9th November 2018
This week, the Justice Beat focuses on the US midterms, a trademark feud involving rival Scout groups and a Twitter spat between tech titans over a new tax to help the homeless.
1. The US midterm elections have dominated headlines this week. Before the results had even been finalised, President Donald Trump forced his Attorney General, Jeff Sessions, to resign. Sessions' replacement by Trump's Chief of Staff, Matthew Whitaker, could spell dire jeopardy for Special Counsel Robert Mueller's investigation into alleged collusion between the Russian government and the Trump campaign during the 2016 presidential election, the Washington Post reports.
2. Meanwhile, as pundits argue over whether the much-anticipated ‘Blue Wave’ actually materialised, a judge in North Dakota dismissed a claim by Native Americans disenfranchised under draconian voter ID laws, Slate reports. Thousands of citizens are thought to have been ballot-blocked because they live on reservations.
3. Facebook may be congratulating itself on an Election Day largely free of the viral misinformation which plagued the 2016 election, but the social media giant remains under heavy scrutiny, says the New York Times. Apparently, an election nowadays requires an ad hoc “war room” at Facebook HQ staffed round-the-clock, and a multitude of fact-checkers policing the platform for fake news. Even with those safeguards, Facebook still had to disclose that it expelled a number of Kremlin-linked trolls.
4. Rival scouting organisations in America are locked in a legal battle over alleged trademark violations, Reuters reports. The Girl Scouts of the USA filed a claim against the Boy Scouts of America after the latter decided to drop the word “Boy” from its signature programme and start welcoming older girls. The Boy Scouts are also for the first time proposing to allow girls to earn their highest rank: Eagle Scout.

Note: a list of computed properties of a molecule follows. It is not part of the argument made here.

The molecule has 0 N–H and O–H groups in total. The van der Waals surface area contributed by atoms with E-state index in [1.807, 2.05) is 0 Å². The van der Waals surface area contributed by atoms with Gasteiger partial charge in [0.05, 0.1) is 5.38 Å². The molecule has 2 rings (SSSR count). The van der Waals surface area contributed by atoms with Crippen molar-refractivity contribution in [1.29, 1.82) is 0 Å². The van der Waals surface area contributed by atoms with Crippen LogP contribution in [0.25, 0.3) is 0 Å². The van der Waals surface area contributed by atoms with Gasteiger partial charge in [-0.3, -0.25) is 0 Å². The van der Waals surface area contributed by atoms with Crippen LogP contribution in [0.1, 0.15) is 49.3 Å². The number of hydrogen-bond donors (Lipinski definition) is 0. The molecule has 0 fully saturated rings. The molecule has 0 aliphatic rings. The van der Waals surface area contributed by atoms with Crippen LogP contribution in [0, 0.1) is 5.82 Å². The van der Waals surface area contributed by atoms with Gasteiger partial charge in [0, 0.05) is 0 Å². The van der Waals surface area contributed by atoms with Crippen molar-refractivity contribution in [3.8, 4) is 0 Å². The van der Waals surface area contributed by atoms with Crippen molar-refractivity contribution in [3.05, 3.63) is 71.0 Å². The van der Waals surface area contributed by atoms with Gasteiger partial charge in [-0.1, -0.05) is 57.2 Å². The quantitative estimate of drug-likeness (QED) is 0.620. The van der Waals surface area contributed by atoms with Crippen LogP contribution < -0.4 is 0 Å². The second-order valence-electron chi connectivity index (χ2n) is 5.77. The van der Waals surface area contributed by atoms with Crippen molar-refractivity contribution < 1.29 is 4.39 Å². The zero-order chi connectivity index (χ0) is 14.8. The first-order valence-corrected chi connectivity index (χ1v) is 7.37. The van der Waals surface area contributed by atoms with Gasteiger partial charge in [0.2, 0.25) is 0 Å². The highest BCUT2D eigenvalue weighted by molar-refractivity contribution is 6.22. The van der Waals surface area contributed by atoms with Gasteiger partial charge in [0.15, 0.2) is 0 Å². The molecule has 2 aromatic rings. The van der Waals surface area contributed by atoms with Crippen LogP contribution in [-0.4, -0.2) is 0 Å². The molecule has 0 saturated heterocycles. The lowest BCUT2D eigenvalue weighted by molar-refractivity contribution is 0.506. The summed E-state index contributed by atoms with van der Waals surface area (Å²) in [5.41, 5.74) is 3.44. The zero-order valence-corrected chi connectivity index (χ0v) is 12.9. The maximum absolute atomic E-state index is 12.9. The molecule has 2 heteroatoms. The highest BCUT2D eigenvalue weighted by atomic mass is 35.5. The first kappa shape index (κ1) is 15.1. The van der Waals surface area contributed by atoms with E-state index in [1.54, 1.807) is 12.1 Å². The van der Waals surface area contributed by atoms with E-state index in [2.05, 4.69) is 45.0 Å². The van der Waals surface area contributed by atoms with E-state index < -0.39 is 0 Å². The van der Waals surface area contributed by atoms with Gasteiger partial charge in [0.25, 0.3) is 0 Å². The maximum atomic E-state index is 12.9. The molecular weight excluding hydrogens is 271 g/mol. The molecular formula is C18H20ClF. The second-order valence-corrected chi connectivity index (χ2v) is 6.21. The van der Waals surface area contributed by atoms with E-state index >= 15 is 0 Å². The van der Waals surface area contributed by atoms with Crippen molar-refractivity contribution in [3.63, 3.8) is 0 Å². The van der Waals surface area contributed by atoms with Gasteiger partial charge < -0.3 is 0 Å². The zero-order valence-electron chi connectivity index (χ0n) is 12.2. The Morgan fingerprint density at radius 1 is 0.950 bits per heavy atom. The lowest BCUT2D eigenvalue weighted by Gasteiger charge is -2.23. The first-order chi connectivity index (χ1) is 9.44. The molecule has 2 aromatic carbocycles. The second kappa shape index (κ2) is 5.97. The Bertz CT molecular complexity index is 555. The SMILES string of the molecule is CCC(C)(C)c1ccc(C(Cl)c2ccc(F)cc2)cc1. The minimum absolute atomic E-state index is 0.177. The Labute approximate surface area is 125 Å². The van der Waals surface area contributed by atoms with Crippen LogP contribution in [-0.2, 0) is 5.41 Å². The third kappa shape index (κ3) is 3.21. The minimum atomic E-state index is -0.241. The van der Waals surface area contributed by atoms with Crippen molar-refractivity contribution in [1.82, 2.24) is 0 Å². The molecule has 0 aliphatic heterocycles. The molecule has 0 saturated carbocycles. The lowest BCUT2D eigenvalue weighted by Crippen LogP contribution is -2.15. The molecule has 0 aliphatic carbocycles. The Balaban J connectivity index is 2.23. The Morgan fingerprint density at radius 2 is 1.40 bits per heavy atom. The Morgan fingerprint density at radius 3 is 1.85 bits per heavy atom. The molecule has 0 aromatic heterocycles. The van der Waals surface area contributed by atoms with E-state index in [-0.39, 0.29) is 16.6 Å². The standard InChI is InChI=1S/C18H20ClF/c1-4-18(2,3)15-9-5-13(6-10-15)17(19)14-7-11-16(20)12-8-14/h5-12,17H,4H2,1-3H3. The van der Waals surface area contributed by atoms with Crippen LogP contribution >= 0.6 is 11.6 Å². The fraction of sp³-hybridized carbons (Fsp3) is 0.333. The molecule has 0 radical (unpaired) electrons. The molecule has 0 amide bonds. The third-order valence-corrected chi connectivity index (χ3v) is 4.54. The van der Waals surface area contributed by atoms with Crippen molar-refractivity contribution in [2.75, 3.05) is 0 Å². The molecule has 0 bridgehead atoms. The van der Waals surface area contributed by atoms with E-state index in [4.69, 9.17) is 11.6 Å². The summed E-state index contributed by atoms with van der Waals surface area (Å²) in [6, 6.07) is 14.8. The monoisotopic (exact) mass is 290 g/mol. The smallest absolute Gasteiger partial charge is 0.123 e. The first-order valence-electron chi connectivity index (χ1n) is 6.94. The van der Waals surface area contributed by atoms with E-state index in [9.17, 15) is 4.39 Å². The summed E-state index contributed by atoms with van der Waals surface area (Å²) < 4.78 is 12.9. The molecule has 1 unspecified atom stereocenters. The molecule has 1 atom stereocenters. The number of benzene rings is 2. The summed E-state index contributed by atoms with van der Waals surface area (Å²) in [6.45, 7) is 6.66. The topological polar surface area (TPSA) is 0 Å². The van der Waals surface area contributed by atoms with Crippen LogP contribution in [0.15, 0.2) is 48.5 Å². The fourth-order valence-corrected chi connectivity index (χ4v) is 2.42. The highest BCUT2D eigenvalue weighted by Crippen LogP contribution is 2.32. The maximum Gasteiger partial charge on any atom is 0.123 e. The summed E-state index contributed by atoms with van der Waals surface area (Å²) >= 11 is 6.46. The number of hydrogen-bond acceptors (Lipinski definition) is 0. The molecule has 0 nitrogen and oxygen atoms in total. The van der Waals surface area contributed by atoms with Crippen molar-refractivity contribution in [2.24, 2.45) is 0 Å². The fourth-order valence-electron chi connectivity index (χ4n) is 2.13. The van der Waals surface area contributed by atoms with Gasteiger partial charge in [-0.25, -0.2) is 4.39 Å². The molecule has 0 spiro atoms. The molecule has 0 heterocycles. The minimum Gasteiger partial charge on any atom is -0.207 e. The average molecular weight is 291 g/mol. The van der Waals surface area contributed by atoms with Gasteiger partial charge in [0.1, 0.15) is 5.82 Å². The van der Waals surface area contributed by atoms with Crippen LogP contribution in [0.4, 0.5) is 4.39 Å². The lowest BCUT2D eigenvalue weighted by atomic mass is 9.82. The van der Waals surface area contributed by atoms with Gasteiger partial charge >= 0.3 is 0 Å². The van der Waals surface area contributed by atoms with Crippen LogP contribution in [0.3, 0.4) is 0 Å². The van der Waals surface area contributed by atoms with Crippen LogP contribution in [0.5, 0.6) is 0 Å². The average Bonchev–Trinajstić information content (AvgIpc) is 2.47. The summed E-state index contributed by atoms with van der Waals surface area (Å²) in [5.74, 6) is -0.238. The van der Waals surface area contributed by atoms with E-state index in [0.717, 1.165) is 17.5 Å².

Tax to help the homeless?
5. Two tech billionaires are engaged in a Twitter spat over a proposal to raise taxes on the biggest businesses in San Francisco with the funds to go towards helping homeless people, the New Yorker reports. CEO of Salesforce Marc Benioff has backed the proposed law, while Twitter CEO Jack Dorsey doesn’t believe it is the best way to remedy homelessness in the Bay Area.
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This week on CrowdJustice, a group of local residents is raising funds to challenge a planning application for the development of 200 homes near hazardous landfill sites and the mother of Emma-Jayne Magson, a young woman convicted of murdering her boyfriend, is crowdfunding to appeal the conviction, arguing that Emma-Jayne is a victim of domestic violence.
Service users and friends of the Fairway Day Centre in Birmingham, which caters for more than 50 disabled adults, have secured a court order that temporarily prevents the City Council from progressing plans to close the Centre, with a judicial review pending. They are represented by Irwin Mitchell.
Image credit: Flickr / Gage Skidmore